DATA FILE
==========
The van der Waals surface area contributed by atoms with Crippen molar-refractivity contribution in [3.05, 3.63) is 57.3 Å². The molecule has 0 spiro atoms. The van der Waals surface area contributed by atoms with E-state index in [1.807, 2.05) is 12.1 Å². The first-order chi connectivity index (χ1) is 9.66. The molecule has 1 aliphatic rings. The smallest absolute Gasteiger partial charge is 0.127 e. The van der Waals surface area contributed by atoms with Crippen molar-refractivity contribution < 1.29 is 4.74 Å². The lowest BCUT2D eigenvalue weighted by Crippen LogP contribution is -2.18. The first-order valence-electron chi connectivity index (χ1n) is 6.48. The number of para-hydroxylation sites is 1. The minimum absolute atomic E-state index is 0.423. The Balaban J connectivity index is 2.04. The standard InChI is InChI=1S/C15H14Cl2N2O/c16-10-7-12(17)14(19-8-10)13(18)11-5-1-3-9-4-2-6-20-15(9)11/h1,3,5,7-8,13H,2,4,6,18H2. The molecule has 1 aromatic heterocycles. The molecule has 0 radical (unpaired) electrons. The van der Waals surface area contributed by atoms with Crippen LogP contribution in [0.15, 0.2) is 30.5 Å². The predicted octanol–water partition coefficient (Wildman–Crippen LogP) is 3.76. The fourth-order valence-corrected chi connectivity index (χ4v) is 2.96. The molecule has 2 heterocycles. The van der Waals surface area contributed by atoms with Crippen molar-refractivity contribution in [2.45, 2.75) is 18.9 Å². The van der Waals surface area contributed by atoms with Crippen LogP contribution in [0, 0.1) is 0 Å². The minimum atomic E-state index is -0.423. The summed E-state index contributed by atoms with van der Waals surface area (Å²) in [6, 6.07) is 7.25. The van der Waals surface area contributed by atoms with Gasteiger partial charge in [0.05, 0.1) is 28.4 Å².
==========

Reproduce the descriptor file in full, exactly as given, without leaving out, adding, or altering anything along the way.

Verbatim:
The van der Waals surface area contributed by atoms with Crippen molar-refractivity contribution in [3.05, 3.63) is 57.3 Å². The molecule has 0 spiro atoms. The van der Waals surface area contributed by atoms with E-state index in [1.807, 2.05) is 12.1 Å². The first-order chi connectivity index (χ1) is 9.66. The molecule has 1 aliphatic rings. The smallest absolute Gasteiger partial charge is 0.127 e. The van der Waals surface area contributed by atoms with Crippen molar-refractivity contribution < 1.29 is 4.74 Å². The lowest BCUT2D eigenvalue weighted by Crippen LogP contribution is -2.18. The first-order valence-electron chi connectivity index (χ1n) is 6.48. The number of para-hydroxylation sites is 1. The minimum absolute atomic E-state index is 0.423. The Balaban J connectivity index is 2.04. The standard InChI is InChI=1S/C15H14Cl2N2O/c16-10-7-12(17)14(19-8-10)13(18)11-5-1-3-9-4-2-6-20-15(9)11/h1,3,5,7-8,13H,2,4,6,18H2. The molecule has 1 aromatic heterocycles. The molecule has 0 radical (unpaired) electrons. The van der Waals surface area contributed by atoms with Crippen LogP contribution in [0.15, 0.2) is 30.5 Å². The predicted octanol–water partition coefficient (Wildman–Crippen LogP) is 3.76. The fourth-order valence-corrected chi connectivity index (χ4v) is 2.96. The molecule has 2 heterocycles. The van der Waals surface area contributed by atoms with Crippen molar-refractivity contribution in [2.45, 2.75) is 18.9 Å². The van der Waals surface area contributed by atoms with Crippen LogP contribution in [0, 0.1) is 0 Å². The minimum atomic E-state index is -0.423. The summed E-state index contributed by atoms with van der Waals surface area (Å²) in [6, 6.07) is 7.25. The van der Waals surface area contributed by atoms with Gasteiger partial charge in [0.05, 0.1) is 28.4 Å².